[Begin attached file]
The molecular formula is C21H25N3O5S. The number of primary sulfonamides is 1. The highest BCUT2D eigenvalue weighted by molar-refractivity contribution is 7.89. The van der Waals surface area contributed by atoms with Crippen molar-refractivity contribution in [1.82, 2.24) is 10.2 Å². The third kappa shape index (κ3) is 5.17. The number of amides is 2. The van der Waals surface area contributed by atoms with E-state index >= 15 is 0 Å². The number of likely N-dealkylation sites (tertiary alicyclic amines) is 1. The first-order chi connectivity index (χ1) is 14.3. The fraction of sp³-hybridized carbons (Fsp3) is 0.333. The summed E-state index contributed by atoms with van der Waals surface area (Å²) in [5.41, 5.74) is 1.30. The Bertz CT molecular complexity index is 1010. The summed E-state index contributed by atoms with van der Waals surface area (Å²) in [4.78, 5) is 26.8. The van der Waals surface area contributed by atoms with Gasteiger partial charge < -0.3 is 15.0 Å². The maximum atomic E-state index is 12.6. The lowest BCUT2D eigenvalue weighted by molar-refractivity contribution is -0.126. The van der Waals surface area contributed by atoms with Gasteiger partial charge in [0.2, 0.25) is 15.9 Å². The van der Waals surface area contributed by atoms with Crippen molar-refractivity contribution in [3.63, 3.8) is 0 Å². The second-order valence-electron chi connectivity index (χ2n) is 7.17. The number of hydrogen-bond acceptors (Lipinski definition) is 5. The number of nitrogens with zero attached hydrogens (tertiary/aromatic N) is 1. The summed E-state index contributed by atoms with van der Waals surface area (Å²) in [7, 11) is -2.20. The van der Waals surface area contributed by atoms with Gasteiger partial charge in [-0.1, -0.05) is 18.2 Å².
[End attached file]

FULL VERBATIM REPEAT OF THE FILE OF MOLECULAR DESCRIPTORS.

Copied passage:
The molecular formula is C21H25N3O5S. The number of primary sulfonamides is 1. The highest BCUT2D eigenvalue weighted by molar-refractivity contribution is 7.89. The van der Waals surface area contributed by atoms with Crippen molar-refractivity contribution in [1.82, 2.24) is 10.2 Å². The third kappa shape index (κ3) is 5.17. The number of amides is 2. The van der Waals surface area contributed by atoms with E-state index >= 15 is 0 Å². The number of likely N-dealkylation sites (tertiary alicyclic amines) is 1. The first-order chi connectivity index (χ1) is 14.3. The fraction of sp³-hybridized carbons (Fsp3) is 0.333. The summed E-state index contributed by atoms with van der Waals surface area (Å²) in [5.41, 5.74) is 1.30. The Bertz CT molecular complexity index is 1010. The summed E-state index contributed by atoms with van der Waals surface area (Å²) in [4.78, 5) is 26.8. The van der Waals surface area contributed by atoms with Gasteiger partial charge < -0.3 is 15.0 Å². The maximum atomic E-state index is 12.6. The lowest BCUT2D eigenvalue weighted by molar-refractivity contribution is -0.126. The van der Waals surface area contributed by atoms with Gasteiger partial charge in [0.2, 0.25) is 15.9 Å². The van der Waals surface area contributed by atoms with Crippen molar-refractivity contribution in [3.63, 3.8) is 0 Å². The second-order valence-electron chi connectivity index (χ2n) is 7.17. The number of hydrogen-bond acceptors (Lipinski definition) is 5. The number of nitrogens with zero attached hydrogens (tertiary/aromatic N) is 1. The summed E-state index contributed by atoms with van der Waals surface area (Å²) in [7, 11) is -2.20. The van der Waals surface area contributed by atoms with Gasteiger partial charge in [-0.1, -0.05) is 18.2 Å².